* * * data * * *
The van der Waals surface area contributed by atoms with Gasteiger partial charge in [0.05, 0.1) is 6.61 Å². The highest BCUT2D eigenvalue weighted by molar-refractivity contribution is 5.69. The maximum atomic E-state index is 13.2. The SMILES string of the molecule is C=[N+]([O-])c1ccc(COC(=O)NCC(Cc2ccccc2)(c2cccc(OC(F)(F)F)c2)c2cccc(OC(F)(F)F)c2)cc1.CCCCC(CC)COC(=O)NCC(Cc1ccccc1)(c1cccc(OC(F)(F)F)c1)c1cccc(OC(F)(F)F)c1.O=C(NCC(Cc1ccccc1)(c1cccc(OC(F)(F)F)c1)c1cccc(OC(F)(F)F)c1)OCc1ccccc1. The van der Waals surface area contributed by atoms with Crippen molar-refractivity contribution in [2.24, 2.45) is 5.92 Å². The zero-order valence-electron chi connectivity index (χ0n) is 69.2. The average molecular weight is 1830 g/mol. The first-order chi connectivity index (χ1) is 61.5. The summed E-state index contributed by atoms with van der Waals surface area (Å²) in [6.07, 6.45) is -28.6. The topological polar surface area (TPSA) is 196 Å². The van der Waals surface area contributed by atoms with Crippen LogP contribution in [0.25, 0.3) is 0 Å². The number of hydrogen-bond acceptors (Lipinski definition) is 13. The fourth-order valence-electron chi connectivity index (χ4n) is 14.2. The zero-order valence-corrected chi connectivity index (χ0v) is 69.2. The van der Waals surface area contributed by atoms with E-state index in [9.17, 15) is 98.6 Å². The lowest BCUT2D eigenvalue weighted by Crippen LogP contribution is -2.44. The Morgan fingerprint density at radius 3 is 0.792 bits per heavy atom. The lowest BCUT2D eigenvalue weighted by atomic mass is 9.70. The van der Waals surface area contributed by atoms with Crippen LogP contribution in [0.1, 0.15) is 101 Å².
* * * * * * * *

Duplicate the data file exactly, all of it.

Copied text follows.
The van der Waals surface area contributed by atoms with Gasteiger partial charge in [0.05, 0.1) is 6.61 Å². The highest BCUT2D eigenvalue weighted by molar-refractivity contribution is 5.69. The maximum atomic E-state index is 13.2. The SMILES string of the molecule is C=[N+]([O-])c1ccc(COC(=O)NCC(Cc2ccccc2)(c2cccc(OC(F)(F)F)c2)c2cccc(OC(F)(F)F)c2)cc1.CCCCC(CC)COC(=O)NCC(Cc1ccccc1)(c1cccc(OC(F)(F)F)c1)c1cccc(OC(F)(F)F)c1.O=C(NCC(Cc1ccccc1)(c1cccc(OC(F)(F)F)c1)c1cccc(OC(F)(F)F)c1)OCc1ccccc1. The van der Waals surface area contributed by atoms with Crippen molar-refractivity contribution in [2.24, 2.45) is 5.92 Å². The zero-order valence-electron chi connectivity index (χ0n) is 69.2. The average molecular weight is 1830 g/mol. The first-order chi connectivity index (χ1) is 61.5. The summed E-state index contributed by atoms with van der Waals surface area (Å²) in [6.07, 6.45) is -28.6. The topological polar surface area (TPSA) is 196 Å². The van der Waals surface area contributed by atoms with Crippen LogP contribution in [0.25, 0.3) is 0 Å². The number of hydrogen-bond acceptors (Lipinski definition) is 13. The fourth-order valence-electron chi connectivity index (χ4n) is 14.2. The zero-order valence-corrected chi connectivity index (χ0v) is 69.2. The van der Waals surface area contributed by atoms with E-state index in [9.17, 15) is 98.6 Å². The lowest BCUT2D eigenvalue weighted by Crippen LogP contribution is -2.44. The Morgan fingerprint density at radius 3 is 0.792 bits per heavy atom. The lowest BCUT2D eigenvalue weighted by atomic mass is 9.70. The van der Waals surface area contributed by atoms with Crippen LogP contribution in [0.1, 0.15) is 101 Å².